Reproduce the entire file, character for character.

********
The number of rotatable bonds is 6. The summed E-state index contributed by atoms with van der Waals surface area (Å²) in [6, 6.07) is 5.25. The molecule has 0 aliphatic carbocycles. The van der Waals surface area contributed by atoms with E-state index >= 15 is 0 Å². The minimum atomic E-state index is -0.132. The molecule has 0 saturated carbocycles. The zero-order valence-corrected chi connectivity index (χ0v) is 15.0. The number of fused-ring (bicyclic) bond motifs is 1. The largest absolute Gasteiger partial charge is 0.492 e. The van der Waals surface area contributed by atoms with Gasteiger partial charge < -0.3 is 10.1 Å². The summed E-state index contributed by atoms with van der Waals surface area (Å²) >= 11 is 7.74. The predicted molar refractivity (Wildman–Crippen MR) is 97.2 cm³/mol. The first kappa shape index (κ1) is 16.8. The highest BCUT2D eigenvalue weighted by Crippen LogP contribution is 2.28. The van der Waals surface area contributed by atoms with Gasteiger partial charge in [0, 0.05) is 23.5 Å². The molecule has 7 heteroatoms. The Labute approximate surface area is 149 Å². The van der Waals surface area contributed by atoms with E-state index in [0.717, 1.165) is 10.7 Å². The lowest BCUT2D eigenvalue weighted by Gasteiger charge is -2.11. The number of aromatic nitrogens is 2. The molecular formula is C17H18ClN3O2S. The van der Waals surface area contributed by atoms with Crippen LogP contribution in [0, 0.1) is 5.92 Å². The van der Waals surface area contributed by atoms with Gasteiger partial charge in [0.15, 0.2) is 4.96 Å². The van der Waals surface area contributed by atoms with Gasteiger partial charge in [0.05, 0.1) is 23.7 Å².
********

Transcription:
The number of rotatable bonds is 6. The summed E-state index contributed by atoms with van der Waals surface area (Å²) in [6, 6.07) is 5.25. The molecule has 0 aliphatic carbocycles. The van der Waals surface area contributed by atoms with E-state index >= 15 is 0 Å². The minimum atomic E-state index is -0.132. The molecule has 0 saturated carbocycles. The zero-order valence-corrected chi connectivity index (χ0v) is 15.0. The number of fused-ring (bicyclic) bond motifs is 1. The largest absolute Gasteiger partial charge is 0.492 e. The van der Waals surface area contributed by atoms with Gasteiger partial charge < -0.3 is 10.1 Å². The summed E-state index contributed by atoms with van der Waals surface area (Å²) >= 11 is 7.74. The predicted molar refractivity (Wildman–Crippen MR) is 97.2 cm³/mol. The first kappa shape index (κ1) is 16.8. The highest BCUT2D eigenvalue weighted by Crippen LogP contribution is 2.28. The van der Waals surface area contributed by atoms with Gasteiger partial charge in [0, 0.05) is 23.5 Å². The molecule has 7 heteroatoms. The Labute approximate surface area is 149 Å². The van der Waals surface area contributed by atoms with E-state index in [0.717, 1.165) is 10.7 Å². The lowest BCUT2D eigenvalue weighted by Gasteiger charge is -2.11. The number of aromatic nitrogens is 2. The molecular formula is C17H18ClN3O2S. The van der Waals surface area contributed by atoms with Crippen LogP contribution in [0, 0.1) is 5.92 Å². The van der Waals surface area contributed by atoms with Gasteiger partial charge in [0.15, 0.2) is 4.96 Å². The van der Waals surface area contributed by atoms with Gasteiger partial charge in [0.05, 0.1) is 23.7 Å².